It’s been a busy year for CCRC’s government relations department. From our first Legislative Breakfast in San Bernardino to Board of Directors Day at the Capitol, a lot’s happened in 2016. And there’s no slowing down now. The New Year’s going to start off with the release of the Governor’s 2017/18 Proposed Budget in early January.
Here are the highlights from 2016:
January We hosted our first Legislative Breakfast in San Bernardino County in partnership with First 5 San Bernardino at the California State University San Bernardino Campus. Speakers included State Senator Connie Leyva
February CCRC’s Director of Government Relations spoke at on a panel at the California Budget and Policy Center Annual Conference on the implications of proposed changes in the early learning system and the need for reimbursement rate increases.
March We held our 25th Annual Legislative Breakfast at CSUN. In addition to looking at the challenges facing the child care and early learning sector based on the increasing minimum wage, we were also thrilled to recognize State Senator Carol Liu for her many years in the California Legislature as an advocate for lifelong learning.
CCRC leadership traveled to Washington DC to attend the Child Care Aware of America Policy Symposium and to meet with our Congressional Delegation to provide updates on child care and early learning services in their districts.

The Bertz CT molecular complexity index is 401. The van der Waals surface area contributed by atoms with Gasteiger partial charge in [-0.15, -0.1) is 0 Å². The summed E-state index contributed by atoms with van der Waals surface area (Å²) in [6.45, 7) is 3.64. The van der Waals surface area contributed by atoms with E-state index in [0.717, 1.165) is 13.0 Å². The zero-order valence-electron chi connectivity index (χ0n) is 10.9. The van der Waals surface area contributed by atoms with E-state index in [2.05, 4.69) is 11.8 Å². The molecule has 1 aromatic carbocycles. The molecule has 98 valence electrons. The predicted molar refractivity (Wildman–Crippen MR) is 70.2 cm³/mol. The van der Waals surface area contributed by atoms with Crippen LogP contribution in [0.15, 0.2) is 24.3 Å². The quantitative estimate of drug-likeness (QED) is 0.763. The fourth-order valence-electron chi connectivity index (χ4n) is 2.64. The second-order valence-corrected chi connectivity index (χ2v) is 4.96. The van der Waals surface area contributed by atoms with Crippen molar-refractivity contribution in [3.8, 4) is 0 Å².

April CCRC’s Director of Government Relations worked in collaboration with child care and early learning stakeholders around California to develop a unified voice for child care in concert with the California Legislative Women’s Caucus request to make major investments in the Early Learning System focused on Reimbursement Rates.
May CCRC held Board of Directors Day at the Capitol. This May, CCRC Board members met with seven elected officials and delivered key budget priority information related to investments in child care.
In June, CCRC’s CEO and President, Dr. Michael Olenick, advocated on behalf of parents to help them become self-sufficient — before losing their child care subsidy benefit. CCRC advocated for an increase to the maximum allowable income to 75% or more of the 2015 state median income of $70,231.
In July-August CCRC encouraged everyone to help shape their community by registering to vote and casting a ballot in local, state, and national elections — and finding out where candidates stand on the critically important early care and educational programs.
In September, CCRC covered three important child care bills that passed the Senate floor this year: AB2231 Calderon, AB2036 Lopez, and AB1712 Olbernolte.
CCRC helped parents and providers understand election issues. In October, CCRC reminded voters to do their homework and take time to learn the issues before making critical decisions in the 2016 election.
In November CCRC shared information on the 2017-18 legislative session. As in every year, the Legislature will begin their bulk of their work after the first of the year. CCRC explained that each member will introduce a package of legislative proposals, which will undoubtedly include issues important to California children and families.